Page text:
Thirdly the OIR was opposed to perceived incompetence within the Saudi government, as well as the close relationship between the Saudi government and the United States.[6]

The OIR was linked to the wider regional Islamist movement known as the Movement of Vanguards Missionaries,[10] a group which advocated a return to a stricter and purer form of Shi'ite Islam.[11]

The OIR saw and described both America and the Soviet Union as imperialist powers, and rejected both Western capitalism as well as Eastern communism, claiming that these ideologies and American and Soviet domination were the causes of most of the worlds problems. This position was reflected in the party slogan of "Not Eastern and not Western" (la-Sharqya wa la-Garbya).[3]

The group viewed other Islamist parties supportive of the Iranian revolution as allies, although was willing to work with other groups. Within Saudi Arabia, the OIR supported Juhayman al-Otaybis movement, despite their ideological differences. The OIR didn't however maintain relations with the Communist Party in Saudi Arabia or the Arab Socialist Action Party – Arabian Peninsula.[3]

The OIR did maintained relations with nearly all of the nationalist and religious movements in the Arab world, and participated in the November 1980 conference in Cyprus to support the opposition in the Arabian peninsula.[3]

Links with the Islamic Republic of Iran[edit]

The group allegedly received support from the Islamic Republic of Iran.[12]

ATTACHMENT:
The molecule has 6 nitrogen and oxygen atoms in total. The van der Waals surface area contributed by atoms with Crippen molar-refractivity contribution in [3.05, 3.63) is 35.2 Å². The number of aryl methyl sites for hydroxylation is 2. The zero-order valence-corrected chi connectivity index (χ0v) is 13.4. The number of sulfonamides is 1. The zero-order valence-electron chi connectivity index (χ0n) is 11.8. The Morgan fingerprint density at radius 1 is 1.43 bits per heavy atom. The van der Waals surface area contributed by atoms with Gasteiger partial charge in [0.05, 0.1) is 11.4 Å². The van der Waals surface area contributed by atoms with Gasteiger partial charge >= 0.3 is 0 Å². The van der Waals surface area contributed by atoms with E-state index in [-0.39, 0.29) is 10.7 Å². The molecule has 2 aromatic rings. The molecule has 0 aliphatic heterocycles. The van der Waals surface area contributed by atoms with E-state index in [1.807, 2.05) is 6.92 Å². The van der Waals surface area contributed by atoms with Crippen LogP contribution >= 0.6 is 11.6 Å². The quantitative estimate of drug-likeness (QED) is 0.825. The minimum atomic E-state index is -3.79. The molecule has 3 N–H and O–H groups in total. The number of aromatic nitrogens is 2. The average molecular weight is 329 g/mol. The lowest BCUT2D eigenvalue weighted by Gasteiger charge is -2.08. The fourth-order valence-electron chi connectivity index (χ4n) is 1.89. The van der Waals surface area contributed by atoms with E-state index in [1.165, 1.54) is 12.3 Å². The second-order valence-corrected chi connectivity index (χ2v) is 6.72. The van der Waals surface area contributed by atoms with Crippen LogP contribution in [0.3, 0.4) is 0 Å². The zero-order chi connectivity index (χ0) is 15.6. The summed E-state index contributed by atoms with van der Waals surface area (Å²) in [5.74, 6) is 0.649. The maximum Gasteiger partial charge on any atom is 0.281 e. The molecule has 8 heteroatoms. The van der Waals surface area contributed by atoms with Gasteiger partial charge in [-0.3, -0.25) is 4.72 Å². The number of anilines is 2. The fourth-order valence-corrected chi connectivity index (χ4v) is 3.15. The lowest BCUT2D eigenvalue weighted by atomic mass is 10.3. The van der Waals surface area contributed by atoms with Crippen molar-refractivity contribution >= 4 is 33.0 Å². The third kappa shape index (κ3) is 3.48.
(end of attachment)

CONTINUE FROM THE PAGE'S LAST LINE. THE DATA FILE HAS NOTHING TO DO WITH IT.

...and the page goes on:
The group was also supported by the Iranian High Council for the Revolution, which had been originally formed by Ayatollah Khomeini in September 1981 in order to help unite the various Shiite Iraqi revolutionary groups being sheltered in Iran, but had by 1986 become a support and coordination body for various Shiite groups throughout the region, including the OIR, the Islamic Front for the Liberation of Bahrain, the Islamic Dawa Party, the Islamic Amal and Mujahideen of Iraq, Takfir wa Hijra and Islamic Jihad of Egypt, the Pan-Malaysian Islamic Party, the Moro Islamic Liberation Front, and various others.[13]

The OIR also allegedly has links with Islamic Jihad in Saudi Arabia, and Hezbollah.[14]


  1. ^
  2. ^ Matthiesen, Toby. "Hizbullah al-Hijaz: A History of The Most Radical Saudi Shi‘a Opposition Group". Middle East Institute. p. 181. Retrieved 28 December 2013. 
  3. ^ a b c d e f al-Mdaires, Falah Abdullah (2010). Islamic Extremism in Kuwait: From the Muslim Brotherhood to Al-Qaeda and other Islamic Political Groups. Routledge. p. 200. 
  4. ^
  5. ^
  6. ^ a b c d
  7. ^ a b Nasr, Vali (2007). The Shia Revival: How Conflicts within Islam Will Shape the Future. W. W. Norton & Company. p. 238. 
  8. ^ a b
  9. ^
  10. ^ a b
  11. ^
  12. ^ Lutz, James M.; Lutz, Brenda J. (2004). Global Terrorism. Psychology Press. p. 54. 
  13. ^ Hoveyda, Fereydoun (1998). The Broken Crescent: The "threat" of Militant Islamic Fundamentalism. Greenwood Publishing Group. p. 151. 
  14. ^ Guidère, Mathieu (2012). Historical Dictionary of Islamic Fundamentalism. Scarecrow Press. p. 161.